The Lives of Things collects José Saramago’s early experiments with the short story form, attesting to the young novelist’s imaginative power and incomparable skill in elaborating the most extravagant fantasies. Combining bitter satire, outrageous parody and Kafkaesque hallucinations, these stories explore the horror and repression that paralyzed Portugal under the Salazar regime and pay tribute to human resilience in the face of injustice and institutionalized tyranny.
Beautifully written and deeply unsettling, The Lives of Things illuminates the development of Saramago’s prose and records the genesis of themes that resound throughout his novels.
The Lives of Things shows Saramago's sense of language in full bloom, with winding sentences that interrupt themselves again and again, subdividing a simple statement with qualifiers and tangents that make any notion of "truth" seem like a trick of perspective.
Though clearly shaded by a (perhaps familiar) sense of hopelessness—Thomsen writes of "doomsday scenarios, broken balance sheets, and government debt"—the review alludes to the idea that in Saramago's poetic, winding parallel worlds we find novel ways to frame our own struggles. The stories have a "renewed vibrancy" in our time:
Visit Bookforum to read the review in full.
They remind us that when the law fails, a good metaphor can take its place. And so we have vampire squids, hooded sweatshirts worn in solidarity, tents propped up on sticks because the police say they can't be placed on the ground.
The Lives of Things by José Saramago is published today, the 38th anniversary of Portugal's Carnation Revolution. One of the stories, Revenge, is published today in the Morning Star:
The boy was coming from the river. Barefoot, with his trousers rolled up above his knees, his legs covered in mud.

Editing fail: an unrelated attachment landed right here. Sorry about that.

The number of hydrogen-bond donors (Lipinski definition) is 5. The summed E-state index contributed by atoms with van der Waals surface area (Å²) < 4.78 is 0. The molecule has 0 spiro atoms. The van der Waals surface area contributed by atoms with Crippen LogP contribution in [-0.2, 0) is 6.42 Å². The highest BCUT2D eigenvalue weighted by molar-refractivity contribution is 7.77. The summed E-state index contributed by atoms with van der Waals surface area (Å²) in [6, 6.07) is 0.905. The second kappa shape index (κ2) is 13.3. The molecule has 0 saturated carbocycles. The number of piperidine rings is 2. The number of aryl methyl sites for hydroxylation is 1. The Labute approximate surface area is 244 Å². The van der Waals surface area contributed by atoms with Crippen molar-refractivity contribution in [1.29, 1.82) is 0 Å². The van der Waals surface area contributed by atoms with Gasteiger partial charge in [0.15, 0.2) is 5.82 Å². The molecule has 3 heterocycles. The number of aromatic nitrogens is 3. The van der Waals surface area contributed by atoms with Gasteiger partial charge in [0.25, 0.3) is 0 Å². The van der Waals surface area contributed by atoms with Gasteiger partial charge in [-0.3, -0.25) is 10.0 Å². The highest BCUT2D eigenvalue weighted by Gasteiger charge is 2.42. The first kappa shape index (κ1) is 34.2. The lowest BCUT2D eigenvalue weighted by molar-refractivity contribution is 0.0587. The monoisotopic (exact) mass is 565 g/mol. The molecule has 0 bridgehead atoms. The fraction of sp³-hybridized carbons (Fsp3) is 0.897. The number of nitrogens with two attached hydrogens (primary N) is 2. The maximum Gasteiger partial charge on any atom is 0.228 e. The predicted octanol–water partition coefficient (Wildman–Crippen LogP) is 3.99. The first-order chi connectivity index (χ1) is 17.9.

He was wearing a red shirt, open in front where the first hairs of puberty on his chest were beginning to blacken. He had dark hair, damp with the sweat that was trickling down his slender neck. He was bent slightly forward under the weight of the long oars, from which were hanging green strands of water-weeds still dripping. The boat kept swaying in the murky water, and nearby, as if spying, the globulous eyes of a frog suddenly appeared. Then the frog moved suddenly and disappeared. A minute later the surface of the river was smooth and tranquil and shining like the boy's eyes. The exhalation of the mud released slow, flaccid bubbles of gas which were swept away by the current. In the oppressive heat of the afternoon, the tall poplars swayed gently, and, in a flurry, like a flower suddenly blossoming in mid-air, a blue bird flew past, skimming the water. The boy raised his head. On the other side of the river, a girl was watching him without moving. The boy raised his free hand and his entire body traced out some inaudible word. The river flowed slowly...
Visit the Morning Star to read the full story .